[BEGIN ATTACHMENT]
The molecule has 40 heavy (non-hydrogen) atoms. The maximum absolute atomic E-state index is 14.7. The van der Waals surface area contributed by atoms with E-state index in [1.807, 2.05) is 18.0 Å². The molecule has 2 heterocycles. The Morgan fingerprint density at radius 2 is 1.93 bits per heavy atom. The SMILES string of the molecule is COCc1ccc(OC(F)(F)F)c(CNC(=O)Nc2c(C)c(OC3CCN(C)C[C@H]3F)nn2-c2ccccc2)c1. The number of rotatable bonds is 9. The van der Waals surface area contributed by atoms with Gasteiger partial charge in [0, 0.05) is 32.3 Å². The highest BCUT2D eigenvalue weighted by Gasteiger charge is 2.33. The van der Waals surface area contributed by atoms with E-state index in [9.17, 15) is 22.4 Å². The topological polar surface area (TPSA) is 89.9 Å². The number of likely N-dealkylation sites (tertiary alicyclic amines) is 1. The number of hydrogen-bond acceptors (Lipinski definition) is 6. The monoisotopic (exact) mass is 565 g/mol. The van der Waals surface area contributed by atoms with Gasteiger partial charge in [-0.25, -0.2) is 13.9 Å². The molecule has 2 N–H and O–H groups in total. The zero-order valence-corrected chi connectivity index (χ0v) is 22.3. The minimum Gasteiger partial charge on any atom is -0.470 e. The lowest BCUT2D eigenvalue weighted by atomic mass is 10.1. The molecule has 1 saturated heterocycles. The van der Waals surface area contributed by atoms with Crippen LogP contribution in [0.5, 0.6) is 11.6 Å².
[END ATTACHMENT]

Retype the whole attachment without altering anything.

The molecule has 40 heavy (non-hydrogen) atoms. The maximum absolute atomic E-state index is 14.7. The van der Waals surface area contributed by atoms with E-state index in [1.807, 2.05) is 18.0 Å². The molecule has 2 heterocycles. The Morgan fingerprint density at radius 2 is 1.93 bits per heavy atom. The SMILES string of the molecule is COCc1ccc(OC(F)(F)F)c(CNC(=O)Nc2c(C)c(OC3CCN(C)C[C@H]3F)nn2-c2ccccc2)c1. The number of rotatable bonds is 9. The van der Waals surface area contributed by atoms with Gasteiger partial charge in [0, 0.05) is 32.3 Å². The highest BCUT2D eigenvalue weighted by Gasteiger charge is 2.33. The van der Waals surface area contributed by atoms with E-state index in [9.17, 15) is 22.4 Å². The topological polar surface area (TPSA) is 89.9 Å². The number of likely N-dealkylation sites (tertiary alicyclic amines) is 1. The number of hydrogen-bond acceptors (Lipinski definition) is 6. The monoisotopic (exact) mass is 565 g/mol. The van der Waals surface area contributed by atoms with Gasteiger partial charge in [-0.25, -0.2) is 13.9 Å². The molecule has 2 N–H and O–H groups in total. The zero-order valence-corrected chi connectivity index (χ0v) is 22.3. The minimum Gasteiger partial charge on any atom is -0.470 e. The lowest BCUT2D eigenvalue weighted by atomic mass is 10.1. The molecule has 1 saturated heterocycles. The van der Waals surface area contributed by atoms with Crippen LogP contribution in [0.5, 0.6) is 11.6 Å².